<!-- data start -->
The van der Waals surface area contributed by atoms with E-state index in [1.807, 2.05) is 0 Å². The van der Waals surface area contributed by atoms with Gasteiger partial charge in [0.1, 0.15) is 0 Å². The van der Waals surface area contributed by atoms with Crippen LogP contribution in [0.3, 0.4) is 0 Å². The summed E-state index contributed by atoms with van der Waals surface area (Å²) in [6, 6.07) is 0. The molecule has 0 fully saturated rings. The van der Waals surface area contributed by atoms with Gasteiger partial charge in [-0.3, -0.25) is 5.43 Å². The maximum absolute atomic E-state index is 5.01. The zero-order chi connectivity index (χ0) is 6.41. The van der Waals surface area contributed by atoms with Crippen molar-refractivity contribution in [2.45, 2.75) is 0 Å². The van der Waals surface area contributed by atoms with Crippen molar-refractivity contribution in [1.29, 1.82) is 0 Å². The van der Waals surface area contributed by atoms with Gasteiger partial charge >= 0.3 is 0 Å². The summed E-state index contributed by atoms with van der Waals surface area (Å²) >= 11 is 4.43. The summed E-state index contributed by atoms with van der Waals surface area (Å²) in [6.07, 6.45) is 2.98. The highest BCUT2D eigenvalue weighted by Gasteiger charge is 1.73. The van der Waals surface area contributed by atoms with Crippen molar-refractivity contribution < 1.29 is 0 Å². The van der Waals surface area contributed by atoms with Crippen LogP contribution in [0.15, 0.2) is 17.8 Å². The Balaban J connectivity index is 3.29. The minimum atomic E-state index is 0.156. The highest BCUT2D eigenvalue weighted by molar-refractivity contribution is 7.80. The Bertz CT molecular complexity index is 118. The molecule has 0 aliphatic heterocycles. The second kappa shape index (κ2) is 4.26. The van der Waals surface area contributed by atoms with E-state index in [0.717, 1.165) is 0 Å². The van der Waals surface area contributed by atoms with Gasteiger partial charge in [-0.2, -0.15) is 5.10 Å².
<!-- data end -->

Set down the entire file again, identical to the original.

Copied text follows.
The van der Waals surface area contributed by atoms with E-state index in [1.807, 2.05) is 0 Å². The van der Waals surface area contributed by atoms with Gasteiger partial charge in [0.1, 0.15) is 0 Å². The van der Waals surface area contributed by atoms with Crippen LogP contribution in [0.3, 0.4) is 0 Å². The summed E-state index contributed by atoms with van der Waals surface area (Å²) in [6, 6.07) is 0. The molecule has 0 fully saturated rings. The van der Waals surface area contributed by atoms with Gasteiger partial charge in [-0.3, -0.25) is 5.43 Å². The maximum absolute atomic E-state index is 5.01. The zero-order chi connectivity index (χ0) is 6.41. The van der Waals surface area contributed by atoms with Crippen molar-refractivity contribution in [2.45, 2.75) is 0 Å². The van der Waals surface area contributed by atoms with Crippen molar-refractivity contribution in [1.29, 1.82) is 0 Å². The van der Waals surface area contributed by atoms with Gasteiger partial charge >= 0.3 is 0 Å². The summed E-state index contributed by atoms with van der Waals surface area (Å²) >= 11 is 4.43. The summed E-state index contributed by atoms with van der Waals surface area (Å²) in [6.07, 6.45) is 2.98. The highest BCUT2D eigenvalue weighted by Gasteiger charge is 1.73. The van der Waals surface area contributed by atoms with Crippen molar-refractivity contribution < 1.29 is 0 Å². The van der Waals surface area contributed by atoms with Crippen LogP contribution in [0.15, 0.2) is 17.8 Å². The Balaban J connectivity index is 3.29. The minimum atomic E-state index is 0.156. The highest BCUT2D eigenvalue weighted by molar-refractivity contribution is 7.80. The Bertz CT molecular complexity index is 118. The molecule has 0 aliphatic heterocycles. The second kappa shape index (κ2) is 4.26. The van der Waals surface area contributed by atoms with E-state index in [0.717, 1.165) is 0 Å². The van der Waals surface area contributed by atoms with Gasteiger partial charge in [-0.2, -0.15) is 5.10 Å².